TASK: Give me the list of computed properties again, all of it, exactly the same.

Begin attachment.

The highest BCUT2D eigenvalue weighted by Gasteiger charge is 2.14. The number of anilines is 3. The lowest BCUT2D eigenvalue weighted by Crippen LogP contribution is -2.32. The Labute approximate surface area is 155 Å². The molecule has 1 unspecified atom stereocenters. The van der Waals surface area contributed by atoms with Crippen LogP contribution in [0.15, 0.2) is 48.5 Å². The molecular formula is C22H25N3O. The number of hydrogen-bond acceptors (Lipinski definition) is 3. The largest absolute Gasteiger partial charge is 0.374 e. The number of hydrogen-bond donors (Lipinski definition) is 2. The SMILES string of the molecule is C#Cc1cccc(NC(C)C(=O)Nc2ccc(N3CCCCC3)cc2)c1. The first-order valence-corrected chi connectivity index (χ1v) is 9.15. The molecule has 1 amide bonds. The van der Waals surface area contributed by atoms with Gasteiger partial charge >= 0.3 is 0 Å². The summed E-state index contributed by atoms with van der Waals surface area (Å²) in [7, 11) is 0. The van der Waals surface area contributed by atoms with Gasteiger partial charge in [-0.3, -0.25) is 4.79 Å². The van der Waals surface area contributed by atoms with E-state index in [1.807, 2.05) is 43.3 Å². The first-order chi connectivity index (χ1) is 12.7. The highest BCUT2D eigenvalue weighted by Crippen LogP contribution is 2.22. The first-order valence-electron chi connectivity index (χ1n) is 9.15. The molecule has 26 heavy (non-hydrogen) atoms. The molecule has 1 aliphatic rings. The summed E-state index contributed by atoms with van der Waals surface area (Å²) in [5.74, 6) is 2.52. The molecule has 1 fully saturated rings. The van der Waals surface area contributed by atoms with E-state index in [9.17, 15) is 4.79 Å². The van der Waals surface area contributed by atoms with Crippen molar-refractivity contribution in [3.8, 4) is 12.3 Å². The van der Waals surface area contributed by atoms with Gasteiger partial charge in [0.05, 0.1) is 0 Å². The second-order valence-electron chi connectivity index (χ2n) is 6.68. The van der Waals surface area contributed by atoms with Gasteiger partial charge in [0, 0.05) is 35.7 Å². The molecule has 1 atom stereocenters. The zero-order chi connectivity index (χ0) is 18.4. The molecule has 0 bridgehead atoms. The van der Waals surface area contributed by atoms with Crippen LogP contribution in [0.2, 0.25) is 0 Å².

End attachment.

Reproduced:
The highest BCUT2D eigenvalue weighted by Gasteiger charge is 2.14. The number of anilines is 3. The lowest BCUT2D eigenvalue weighted by Crippen LogP contribution is -2.32. The Labute approximate surface area is 155 Å². The molecule has 1 unspecified atom stereocenters. The van der Waals surface area contributed by atoms with Crippen LogP contribution in [0.15, 0.2) is 48.5 Å². The molecular formula is C22H25N3O. The number of hydrogen-bond acceptors (Lipinski definition) is 3. The largest absolute Gasteiger partial charge is 0.374 e. The number of hydrogen-bond donors (Lipinski definition) is 2. The SMILES string of the molecule is C#Cc1cccc(NC(C)C(=O)Nc2ccc(N3CCCCC3)cc2)c1. The first-order valence-corrected chi connectivity index (χ1v) is 9.15. The molecule has 1 amide bonds. The van der Waals surface area contributed by atoms with Gasteiger partial charge >= 0.3 is 0 Å². The summed E-state index contributed by atoms with van der Waals surface area (Å²) in [7, 11) is 0. The van der Waals surface area contributed by atoms with Gasteiger partial charge in [-0.3, -0.25) is 4.79 Å². The van der Waals surface area contributed by atoms with E-state index in [1.807, 2.05) is 43.3 Å². The first-order chi connectivity index (χ1) is 12.7. The highest BCUT2D eigenvalue weighted by Crippen LogP contribution is 2.22. The first-order valence-electron chi connectivity index (χ1n) is 9.15. The molecule has 26 heavy (non-hydrogen) atoms. The molecule has 1 aliphatic rings. The summed E-state index contributed by atoms with van der Waals surface area (Å²) in [5.74, 6) is 2.52. The molecule has 1 fully saturated rings. The van der Waals surface area contributed by atoms with E-state index in [9.17, 15) is 4.79 Å². The van der Waals surface area contributed by atoms with Crippen molar-refractivity contribution in [3.8, 4) is 12.3 Å². The van der Waals surface area contributed by atoms with Gasteiger partial charge in [0.05, 0.1) is 0 Å². The second-order valence-electron chi connectivity index (χ2n) is 6.68. The van der Waals surface area contributed by atoms with Gasteiger partial charge in [0, 0.05) is 35.7 Å². The molecule has 1 atom stereocenters. The zero-order chi connectivity index (χ0) is 18.4. The molecule has 0 bridgehead atoms. The van der Waals surface area contributed by atoms with Crippen LogP contribution in [0.2, 0.25) is 0 Å².